A Guide to MIG Welding Success
Whether your company wants to fabricate, modify or repair, investing in a welder and taking a welding course can provide an excellent return on investment. Many businesses have discovered that they can pay for a unit within two days. Additional good news is that you don't have to be a professional welder to achieve good results. You simply need a high-quality, versatile welder, know welding basics, and practice.
MIG welders that run off 115v power make an excellent unit for projects where a nice-looking weld bead is sought and when you don't want to invest a significant amount of money. Light industrial MIG welders are known for their versatility, better arc starts and wider sweet spots, the point where the wire feed speed is adjusted to produce the classic "sizzling bacon" sound that signifies a good arc.
MIG welders that run off 115v power typically have a top output of 135 amps and a 20% duty cycle rating, which is the number of minutes out of a 10-minute period an arc welding unit can operate at maximum output. While this may seem small, this type of light industrial MIG welds 24-gauge (0.8-4.8mm or 3/16-in.) mild steel.
You will benefit from a smaller wire if you weld infrequently or are inexperienced. A smaller wire is more forgiving since it deposits metal at a slower rate and gives an operator more time to react. Conversely, you have to move the gun a lot faster with a larger wire, which makes short welds more difficult. For best results, keep .023 or .025-inch diameter solid wire in your 115v MIG. A .030-inch solid wire may be needed for thicker steel, but not often.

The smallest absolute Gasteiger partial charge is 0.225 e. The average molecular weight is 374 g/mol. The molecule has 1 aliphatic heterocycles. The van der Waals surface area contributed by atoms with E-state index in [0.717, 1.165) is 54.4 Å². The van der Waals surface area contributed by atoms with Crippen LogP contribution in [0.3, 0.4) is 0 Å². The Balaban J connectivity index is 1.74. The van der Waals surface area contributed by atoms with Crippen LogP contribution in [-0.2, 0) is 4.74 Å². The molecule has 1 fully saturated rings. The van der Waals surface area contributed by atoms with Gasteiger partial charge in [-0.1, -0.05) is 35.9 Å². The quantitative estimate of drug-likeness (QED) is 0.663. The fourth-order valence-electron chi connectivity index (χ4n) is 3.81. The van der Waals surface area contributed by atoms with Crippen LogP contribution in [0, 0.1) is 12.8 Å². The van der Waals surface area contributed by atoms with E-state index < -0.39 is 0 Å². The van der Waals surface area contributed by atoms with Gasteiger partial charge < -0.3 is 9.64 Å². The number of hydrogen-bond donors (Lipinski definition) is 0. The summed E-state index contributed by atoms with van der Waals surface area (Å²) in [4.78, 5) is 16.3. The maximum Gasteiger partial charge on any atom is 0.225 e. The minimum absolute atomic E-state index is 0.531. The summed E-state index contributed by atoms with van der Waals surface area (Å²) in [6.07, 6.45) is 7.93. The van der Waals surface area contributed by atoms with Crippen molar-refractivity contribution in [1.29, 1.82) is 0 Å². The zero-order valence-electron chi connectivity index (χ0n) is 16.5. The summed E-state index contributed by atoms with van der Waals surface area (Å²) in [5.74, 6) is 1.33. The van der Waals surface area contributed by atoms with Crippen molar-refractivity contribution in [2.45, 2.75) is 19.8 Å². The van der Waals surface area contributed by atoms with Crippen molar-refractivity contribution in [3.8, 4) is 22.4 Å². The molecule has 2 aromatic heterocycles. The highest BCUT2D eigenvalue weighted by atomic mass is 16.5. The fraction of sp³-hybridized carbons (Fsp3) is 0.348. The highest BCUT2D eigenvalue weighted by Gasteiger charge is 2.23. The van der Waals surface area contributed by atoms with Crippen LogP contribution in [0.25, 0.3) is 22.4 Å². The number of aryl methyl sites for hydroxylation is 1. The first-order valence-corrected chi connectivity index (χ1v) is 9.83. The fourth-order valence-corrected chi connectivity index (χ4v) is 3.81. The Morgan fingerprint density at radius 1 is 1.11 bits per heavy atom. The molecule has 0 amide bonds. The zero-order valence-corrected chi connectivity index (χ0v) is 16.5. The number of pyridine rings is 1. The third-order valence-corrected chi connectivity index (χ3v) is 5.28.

Small-diameter wire has four key advantages:
Lower heat input minimizes the change of warping and burn-through on thinner metals.
Lower heat allows welding of thin metals, yet thicker materials can be welded with proper joint preparation and multiple passes.
The unit is less likely to exceed its duty cycle, so welding can be performed continuously.
It allows more control over the weld puddle.
When welding thinner stainless steel with solid wire, use a "tri-mix" shielding gas consisting of 90% helium/7.5% argon/2.5% CO2 (or something close to this). A tri-mix gas creates a flatter bead, a bead with better color and less spatter. It's the best all-around mix for a small MIG unit.
For a shielding gas with mild steels, use one with high argon content, such as 75% argon/25% CO2 (commonly called 75/25 or C25). Argon carries less heat than pure CO2 and produces less spatter.
While you may be tempted to save a few dollars by welding stainless steel with C25 or mild steel with pure CO2, don't do it. Investing in the right gas mix will help you obtain the best results. It's a small investment compared to the cost and headache of rework or post-weld grinding.
For improved mobility, invest in a cart that provides a platform for the welder, a cylinder rack for the gas bottle and a tray underneath for cables. A 115v MIG on a wheeled cart lets you be more mobile without being cumbersome.